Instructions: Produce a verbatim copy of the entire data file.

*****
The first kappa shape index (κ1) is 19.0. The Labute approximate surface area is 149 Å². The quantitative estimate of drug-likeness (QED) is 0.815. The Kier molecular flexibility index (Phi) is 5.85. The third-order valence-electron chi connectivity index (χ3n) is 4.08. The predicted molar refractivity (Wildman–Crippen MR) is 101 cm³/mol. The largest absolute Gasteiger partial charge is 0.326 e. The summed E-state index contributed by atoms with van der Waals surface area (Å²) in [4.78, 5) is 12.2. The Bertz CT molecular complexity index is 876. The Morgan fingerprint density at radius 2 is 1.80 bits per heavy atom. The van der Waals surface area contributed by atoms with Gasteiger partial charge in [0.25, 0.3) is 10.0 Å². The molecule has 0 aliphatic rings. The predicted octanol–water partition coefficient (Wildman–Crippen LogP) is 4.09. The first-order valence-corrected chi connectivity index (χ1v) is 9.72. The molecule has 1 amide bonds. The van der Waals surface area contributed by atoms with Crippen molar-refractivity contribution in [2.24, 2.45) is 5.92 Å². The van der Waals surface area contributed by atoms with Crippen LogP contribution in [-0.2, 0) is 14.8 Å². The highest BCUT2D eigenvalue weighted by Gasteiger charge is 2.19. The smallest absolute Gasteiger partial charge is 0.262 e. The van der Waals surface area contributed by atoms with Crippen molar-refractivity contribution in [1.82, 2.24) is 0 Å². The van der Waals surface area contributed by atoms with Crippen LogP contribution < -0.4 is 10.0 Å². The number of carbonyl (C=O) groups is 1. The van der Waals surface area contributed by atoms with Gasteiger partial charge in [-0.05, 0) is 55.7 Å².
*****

The first kappa shape index (κ1) is 19.0. The Labute approximate surface area is 149 Å². The quantitative estimate of drug-likeness (QED) is 0.815. The Kier molecular flexibility index (Phi) is 5.85. The third-order valence-electron chi connectivity index (χ3n) is 4.08. The predicted molar refractivity (Wildman–Crippen MR) is 101 cm³/mol. The largest absolute Gasteiger partial charge is 0.326 e. The summed E-state index contributed by atoms with van der Waals surface area (Å²) in [4.78, 5) is 12.2. The Bertz CT molecular complexity index is 876. The Morgan fingerprint density at radius 2 is 1.80 bits per heavy atom. The van der Waals surface area contributed by atoms with Gasteiger partial charge in [0.25, 0.3) is 10.0 Å². The molecule has 0 aliphatic rings. The predicted octanol–water partition coefficient (Wildman–Crippen LogP) is 4.09. The first-order valence-corrected chi connectivity index (χ1v) is 9.72. The molecule has 1 amide bonds. The van der Waals surface area contributed by atoms with Crippen molar-refractivity contribution in [2.24, 2.45) is 5.92 Å². The van der Waals surface area contributed by atoms with Crippen LogP contribution in [-0.2, 0) is 14.8 Å². The highest BCUT2D eigenvalue weighted by Gasteiger charge is 2.19. The smallest absolute Gasteiger partial charge is 0.262 e. The van der Waals surface area contributed by atoms with Crippen molar-refractivity contribution in [1.82, 2.24) is 0 Å². The van der Waals surface area contributed by atoms with Crippen LogP contribution < -0.4 is 10.0 Å². The number of carbonyl (C=O) groups is 1. The van der Waals surface area contributed by atoms with Gasteiger partial charge in [-0.05, 0) is 55.7 Å².